Huskies Need Rivals

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This is Diana Nyad for KCRW, and this is The Score.

They're touted as a dynasty -- one of the greatest teams of any sport, any era. That's women's basketball out of the University of Connecticut, currently on a tear of 72 consecutive unbeaten games. The Lady Huskies won their 16th Big East title last week, whooping West Virginia in a lop-sided score of 60-32. Also last week, #8 in the country Notre Dame went down to UConnby an embarrassing 25. On Sunday the Huskies crushed Syracuse 77-41. The best anybody's done against UConn this season has been the supposedly supreme squad out of Stanford, but the Cardinal's best only brought them to within 12 points of the dominant Huskies. For a long, long stretch now, women's college basketball has been a revolving repetition of two stories only. The Huskies and the University of Tennessee Lady Volunteers. UT and UConn have won 11 of the last 15 National Championships. Compare that to the men's game, where 11 different schools have won the national title over that same span.

I certainly agree that an intense rivalry is the optimum scenario in any sport. We're always drawn to a scrap of an evenly-matched game moreso than a blow-out. Look how television ratings plummet after half-time if one team is overly dominant. And I would bet that the Lady Huskies themselves wish they were pushed to their limits, had to summon nervous adrenaline, felt the elation of a last-second basket, more often.

What I can't understand is the bashing that women's basketball takes, sports reporters and bloggers using UConn's superiority as ammunition to make a case for the lack of depth and dearth of talent across the women's basketball universe. Just spend a few minutes googling UConn's record and you'll see what I mean. The consistent opinion among male sports fans is that there exist some twenty women on the planet with the skills and abilities to actually play an artful game of hoops and most of them go to school in Storrs, Connecticut. The rest of the women playing the game only serve to illustrate that basketball is the wrong sport for the female gender. UConn, according to these opinionaters, is a boring monopoly. The game is utterly void of suspense. All the rest are incapable, flat, slow, and unskilled, in comparison.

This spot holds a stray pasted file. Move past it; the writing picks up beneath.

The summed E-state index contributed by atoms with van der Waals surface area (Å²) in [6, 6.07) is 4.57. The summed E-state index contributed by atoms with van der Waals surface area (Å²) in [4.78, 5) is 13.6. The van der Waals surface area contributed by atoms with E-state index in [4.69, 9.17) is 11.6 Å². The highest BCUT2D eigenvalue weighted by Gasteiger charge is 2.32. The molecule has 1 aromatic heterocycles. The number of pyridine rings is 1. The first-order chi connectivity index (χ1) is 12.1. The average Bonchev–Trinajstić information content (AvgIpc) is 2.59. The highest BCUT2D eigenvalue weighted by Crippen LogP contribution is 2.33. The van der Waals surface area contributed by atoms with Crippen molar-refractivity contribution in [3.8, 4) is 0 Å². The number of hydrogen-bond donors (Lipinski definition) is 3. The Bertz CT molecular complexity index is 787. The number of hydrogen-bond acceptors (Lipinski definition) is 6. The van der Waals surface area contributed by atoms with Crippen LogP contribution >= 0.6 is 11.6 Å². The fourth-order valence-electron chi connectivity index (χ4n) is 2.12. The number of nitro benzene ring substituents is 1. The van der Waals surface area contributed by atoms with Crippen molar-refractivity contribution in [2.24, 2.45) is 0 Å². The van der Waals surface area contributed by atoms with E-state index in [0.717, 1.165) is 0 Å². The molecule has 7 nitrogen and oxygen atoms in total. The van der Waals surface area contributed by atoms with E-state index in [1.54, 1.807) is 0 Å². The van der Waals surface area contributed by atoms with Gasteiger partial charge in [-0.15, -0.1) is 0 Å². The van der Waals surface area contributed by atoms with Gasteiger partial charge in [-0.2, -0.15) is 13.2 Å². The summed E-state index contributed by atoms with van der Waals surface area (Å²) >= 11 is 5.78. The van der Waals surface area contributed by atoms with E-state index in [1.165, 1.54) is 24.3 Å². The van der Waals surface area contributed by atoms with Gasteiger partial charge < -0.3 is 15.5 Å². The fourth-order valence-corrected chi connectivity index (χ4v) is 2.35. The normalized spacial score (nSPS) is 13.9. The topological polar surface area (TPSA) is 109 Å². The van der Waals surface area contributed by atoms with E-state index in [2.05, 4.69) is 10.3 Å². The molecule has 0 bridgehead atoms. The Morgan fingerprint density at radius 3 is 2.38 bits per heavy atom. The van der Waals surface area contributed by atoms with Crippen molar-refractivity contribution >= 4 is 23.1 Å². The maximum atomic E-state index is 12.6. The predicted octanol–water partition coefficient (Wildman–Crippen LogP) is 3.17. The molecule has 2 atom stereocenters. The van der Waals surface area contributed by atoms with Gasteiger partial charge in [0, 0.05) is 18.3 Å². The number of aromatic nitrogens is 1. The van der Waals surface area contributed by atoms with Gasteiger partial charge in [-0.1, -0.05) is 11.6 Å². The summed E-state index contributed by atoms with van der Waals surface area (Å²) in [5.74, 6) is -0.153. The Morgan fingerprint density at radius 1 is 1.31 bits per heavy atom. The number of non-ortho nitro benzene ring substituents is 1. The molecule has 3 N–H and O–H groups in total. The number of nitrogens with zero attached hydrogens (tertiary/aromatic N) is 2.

But I ask you, when the University of North Carolina men's Tar Heels dominated last year's March Madness, to the point that their average margin above other teams was over 20 points, why wasn't the rest of the field maligned and disrespected as are all the non UConn, non UT women's teams? When John Wooden's famous UCLA men's teams of the ‘60's and ‘70's established an 88-game winning streak and won an astounding ten out of 12 National Championships, fans and the press held Coach Wooden and his teams in awe. They didn't demean the rest of the field as incompetent and less than compelling. Browsing through the annals of the men's game, dominant teams are lauded. But with the UConn women, it doesn't stop with appreciating them. More than their superlative play, they serve as a reflection of how supposedly weak and incapable all their opponents are.

Did you notice that the President of the International Olympic Committee warned in Vancouver that women's ice hockey just might be dropped from the Olympic schedule because Canada and the U.S. are far too dominant over all other countries? Jacques Rogge firmly stated that women's ice hockey must show improvement or the whole sport will be banned from the Games. But it's okay that Norwegian men dominate cross-country skiing and German men are superlative down the bobsled runs. Go figure.

This is Diana Nyad for KCRW, and that's The Score.

Banner image: Connecticut's Kalana Green pulls in a loose ball as West Virginia's Liz Repella also tries for it during the the Big East Final between UConn and West Virginia. Photo: AP/Bob Child



Diana Nyad